Divide the hair in bunches of 3-6 individual hairs, even the tips, and hold them tight with pincers or your fingers. Prepare some glue (dense and elastic) and glue the butts of the hair bunch about ½ cm or 1/4”. Let them dry. This can be a long and tedious process, but it will make the weaving process much easier.
The bunches of hair are now ready for the weaving. Even the butts of the hair bunches with your scissors if necessary.

Grant hackles
Grant hackles
Giuseppe Finardi

A woven hair hackle for a medium stonefly will be 2-2,5 cm or about 1" in length. You clip off the butts using a pair of scissors before wrapping the hackle.

Materials used

Hook: Long Shank sizes 10/8/6
Thread: UTC 70 and 140; nano silk 50D
Rib: Vinyl Rib D Medium Clear UTC
Tail: Porcupine quills
Back Feather: Jungle cock
Hackle: Woven moose hair


Step 1: Thread and tail
Step 1: Thread and tail
Giuseppe Finardi

Picture 1: Tail and bump

Tie the tail in the usual way, with a length not over half the hook shank length. Then create a small conical tapered “bump” that will be the starting point for the oval rib.


Step 2: Start rib
Step 2: Start rib
Giuseppe Finardi

Picture 2: Rib

Secure the vinyl rib under the shank, with the flat side towards the hook, and placing it against the bump made before. Make sure that it lays on its side, and wrap it toward yourself, positioning it correctly, and tightening it well. In the original dressing oval nylon was used for the body, but oval vinyl rib is much easier to use.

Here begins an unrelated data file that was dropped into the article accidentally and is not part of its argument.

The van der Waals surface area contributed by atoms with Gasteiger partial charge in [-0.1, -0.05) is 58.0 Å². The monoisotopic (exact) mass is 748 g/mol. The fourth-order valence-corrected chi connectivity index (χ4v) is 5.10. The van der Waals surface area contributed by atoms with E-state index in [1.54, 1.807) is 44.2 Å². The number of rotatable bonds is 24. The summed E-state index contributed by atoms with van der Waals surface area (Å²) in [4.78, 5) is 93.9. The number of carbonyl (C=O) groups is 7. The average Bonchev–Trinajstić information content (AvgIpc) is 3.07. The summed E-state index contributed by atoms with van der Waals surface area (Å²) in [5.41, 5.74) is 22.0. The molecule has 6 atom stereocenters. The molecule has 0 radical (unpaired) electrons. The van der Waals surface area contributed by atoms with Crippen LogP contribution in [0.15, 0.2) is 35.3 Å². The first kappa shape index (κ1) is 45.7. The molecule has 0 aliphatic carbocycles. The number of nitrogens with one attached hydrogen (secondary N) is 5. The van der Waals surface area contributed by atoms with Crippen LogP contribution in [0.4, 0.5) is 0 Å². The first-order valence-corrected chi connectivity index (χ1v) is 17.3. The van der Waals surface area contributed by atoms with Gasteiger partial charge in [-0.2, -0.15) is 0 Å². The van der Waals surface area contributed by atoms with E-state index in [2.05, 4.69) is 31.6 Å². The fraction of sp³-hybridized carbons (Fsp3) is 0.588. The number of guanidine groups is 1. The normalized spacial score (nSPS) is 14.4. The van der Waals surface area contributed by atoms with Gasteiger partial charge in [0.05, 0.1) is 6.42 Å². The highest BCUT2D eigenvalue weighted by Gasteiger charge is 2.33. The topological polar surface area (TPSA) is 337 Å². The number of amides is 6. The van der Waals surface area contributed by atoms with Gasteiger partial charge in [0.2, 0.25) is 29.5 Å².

Step 4: Adding the pins
Step 4: Adding the pins
Giuseppe Finardi

Picture 3: Pins

Once the underbody is formed, tie a pin on each side, head forward, slightly upward. It’s preferable that these pins are about half the body length, and they might need to be cut before tying them in.
Try to taper the front part of the body, to avoid an excessive step towards the bare the hook shank, but without covering the pin's heads.


Step 4: Pin closeup
Step 4: Pin closeup
Giuseppe Finardi

Picture 4: Closeup of the pins


Step 5: Body shape.
Step 5: Body shape.
Giuseppe Finardi

Picture 5: Shape of the body completed


Step 6: JC feather
Step 6: JC feather
Giuseppe Finardi

Picture 6: Feather and rib

Place a jungle cock feather over the completed underbody, and start wrapping the vinyl rib from the rear, proceeding in tight turns, checking, especially during the first turns, that the feather remains in place.


Step 7: The finished body
Step 7: The finished body
Giuseppe Finardi

Picture 7: Body completed

Tie down and cut the vinyl rib close to the pins’ heads. A drop of superglue can help.


Step 8: hackle
Step 8: hackle
Giuseppe Finardi

Picture 8: Hackle

Trim the butts to be shorter than the tips. Using a strong thread, tie in the woven hair hackle. If the transition between the body and the hook shank is too steep, taper it with some turns of tying thread. Wrap the hackle in the usual way, folding it like a feather hackle.


Finished Grant Nymph
Finished Grant Nymph
Giuseppe Finardi

Picture 9: The nymph is finished


George Grant nymphs
George Grant nymphs
Giuseppe Finardi